Works Cited

Rowh, Mark. “Coping with Stress in College: Everything Students Need to Know to Manage the Pressures of College Life.” New York: The College Board, 1989. Print.

Protection and Lorde

In her essay, Lorde states that the master’s tool “may allow us temporarily to beat him at his own game, but they will never enable us to bring about genuine change” and this is only threatening to women who find support only from their master (112). Because black women have for so long found homes in the homes of their master, it may be hard for them to actually bring about change because if something were to change that may be better in the future, it may also mean for them to lose the only shelther they know of. This need for protection from their master keeps them from fighting against the injustices they must deal with on a daily basis, and prevents any future change. Protection and speech which can be seen as a master’s tool are both used by the master as a way of showing that they care enough to provide them with tools, but at the same time, these tools are useless when it comes to changing their future. The master’s methodology may be useful for the master himself, but they do very little for the “slaves.” Master’s tools is used as a term to describe the various methods the master may use as well as the various tools of shelter he may provide, but when it comes to change, they are  nothing for the master’s servants.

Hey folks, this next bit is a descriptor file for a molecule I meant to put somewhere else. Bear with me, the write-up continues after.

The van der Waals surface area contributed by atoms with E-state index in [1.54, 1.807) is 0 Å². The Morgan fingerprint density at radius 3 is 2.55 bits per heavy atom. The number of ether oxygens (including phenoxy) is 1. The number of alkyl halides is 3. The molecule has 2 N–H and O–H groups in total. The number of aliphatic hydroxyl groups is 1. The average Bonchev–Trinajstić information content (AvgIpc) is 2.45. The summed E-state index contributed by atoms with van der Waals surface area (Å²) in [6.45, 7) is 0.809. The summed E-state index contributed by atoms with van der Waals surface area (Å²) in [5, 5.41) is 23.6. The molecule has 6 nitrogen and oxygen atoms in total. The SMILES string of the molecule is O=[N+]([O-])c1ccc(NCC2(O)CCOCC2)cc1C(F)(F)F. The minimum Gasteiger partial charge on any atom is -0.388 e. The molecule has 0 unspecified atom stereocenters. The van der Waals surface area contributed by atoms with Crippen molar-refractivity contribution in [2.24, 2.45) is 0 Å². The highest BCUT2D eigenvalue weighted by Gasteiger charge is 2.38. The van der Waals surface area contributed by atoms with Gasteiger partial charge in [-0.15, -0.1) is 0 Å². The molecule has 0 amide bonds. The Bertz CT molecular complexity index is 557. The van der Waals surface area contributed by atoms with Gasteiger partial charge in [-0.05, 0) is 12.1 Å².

Extra Credit 1: Why My Hijab Makes Me a Terrorist.

Like any college student, I walked into the local Starbucks like I had normally done to grab a cold coffee and study for the upcoming Biology exam. I made my way to the counter and stood there with a smile on my face, waiting for someone to acknowledge me and provide service. With at least five different people behind the counter, I expected to be greeted within the few seconds of me standing there waiting. As I looked around the cozy shop, one of the employees closest to me continued to do what he had been doing, refusing to acknowledge me. I found this rather strange. I had encountered him previously few weeks ago and had received similarly odd acknowledgement from him. Using terse words, he had addressed me as if I was nothing. As if I had done something to him when this was only the first time I had seen this person who had this cold, stern look on his face. I was greeted with this same behavior a second time as I stood there waiting. Having dealt with this ignorance before, I knew what the cause of this was. A fragile scarf I wore on my head every day for almost three years now, had gotten strange remarks such as “terrorist” and “towel head” as well as some comments such “Someone call security!” or “Go back to your country.” I continued to smile as if nothing was happening, as if my rights were not being violated.